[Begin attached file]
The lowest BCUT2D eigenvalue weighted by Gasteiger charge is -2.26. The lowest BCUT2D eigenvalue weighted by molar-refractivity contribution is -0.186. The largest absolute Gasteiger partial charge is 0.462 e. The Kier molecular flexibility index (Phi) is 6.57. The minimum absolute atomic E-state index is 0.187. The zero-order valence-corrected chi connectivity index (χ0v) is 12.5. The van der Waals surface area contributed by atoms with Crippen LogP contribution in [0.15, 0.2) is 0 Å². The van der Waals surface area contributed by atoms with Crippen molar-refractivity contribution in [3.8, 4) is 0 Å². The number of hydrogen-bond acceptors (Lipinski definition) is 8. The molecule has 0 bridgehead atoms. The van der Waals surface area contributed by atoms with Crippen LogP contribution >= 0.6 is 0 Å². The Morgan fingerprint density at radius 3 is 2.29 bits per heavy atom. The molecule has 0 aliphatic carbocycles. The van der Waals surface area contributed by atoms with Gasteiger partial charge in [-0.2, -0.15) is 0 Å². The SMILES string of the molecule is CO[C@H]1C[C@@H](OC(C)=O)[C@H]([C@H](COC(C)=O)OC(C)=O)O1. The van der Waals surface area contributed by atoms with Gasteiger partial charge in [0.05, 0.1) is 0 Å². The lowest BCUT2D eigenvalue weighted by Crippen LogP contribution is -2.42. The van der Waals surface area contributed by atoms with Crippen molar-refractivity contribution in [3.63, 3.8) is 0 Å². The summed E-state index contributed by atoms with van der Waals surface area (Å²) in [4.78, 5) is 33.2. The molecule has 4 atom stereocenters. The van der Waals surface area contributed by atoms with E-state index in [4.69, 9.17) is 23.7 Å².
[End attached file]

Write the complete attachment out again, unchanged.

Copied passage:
The lowest BCUT2D eigenvalue weighted by Gasteiger charge is -2.26. The lowest BCUT2D eigenvalue weighted by molar-refractivity contribution is -0.186. The largest absolute Gasteiger partial charge is 0.462 e. The Kier molecular flexibility index (Phi) is 6.57. The minimum absolute atomic E-state index is 0.187. The zero-order valence-corrected chi connectivity index (χ0v) is 12.5. The van der Waals surface area contributed by atoms with Crippen LogP contribution in [0.15, 0.2) is 0 Å². The van der Waals surface area contributed by atoms with Crippen molar-refractivity contribution in [3.8, 4) is 0 Å². The number of hydrogen-bond acceptors (Lipinski definition) is 8. The molecule has 0 bridgehead atoms. The van der Waals surface area contributed by atoms with Crippen LogP contribution >= 0.6 is 0 Å². The Morgan fingerprint density at radius 3 is 2.29 bits per heavy atom. The molecule has 0 aliphatic carbocycles. The van der Waals surface area contributed by atoms with Gasteiger partial charge in [-0.2, -0.15) is 0 Å². The SMILES string of the molecule is CO[C@H]1C[C@@H](OC(C)=O)[C@H]([C@H](COC(C)=O)OC(C)=O)O1. The van der Waals surface area contributed by atoms with Gasteiger partial charge in [0.05, 0.1) is 0 Å². The lowest BCUT2D eigenvalue weighted by Crippen LogP contribution is -2.42. The van der Waals surface area contributed by atoms with Crippen molar-refractivity contribution in [3.63, 3.8) is 0 Å². The summed E-state index contributed by atoms with van der Waals surface area (Å²) in [4.78, 5) is 33.2. The molecule has 4 atom stereocenters. The van der Waals surface area contributed by atoms with E-state index in [4.69, 9.17) is 23.7 Å².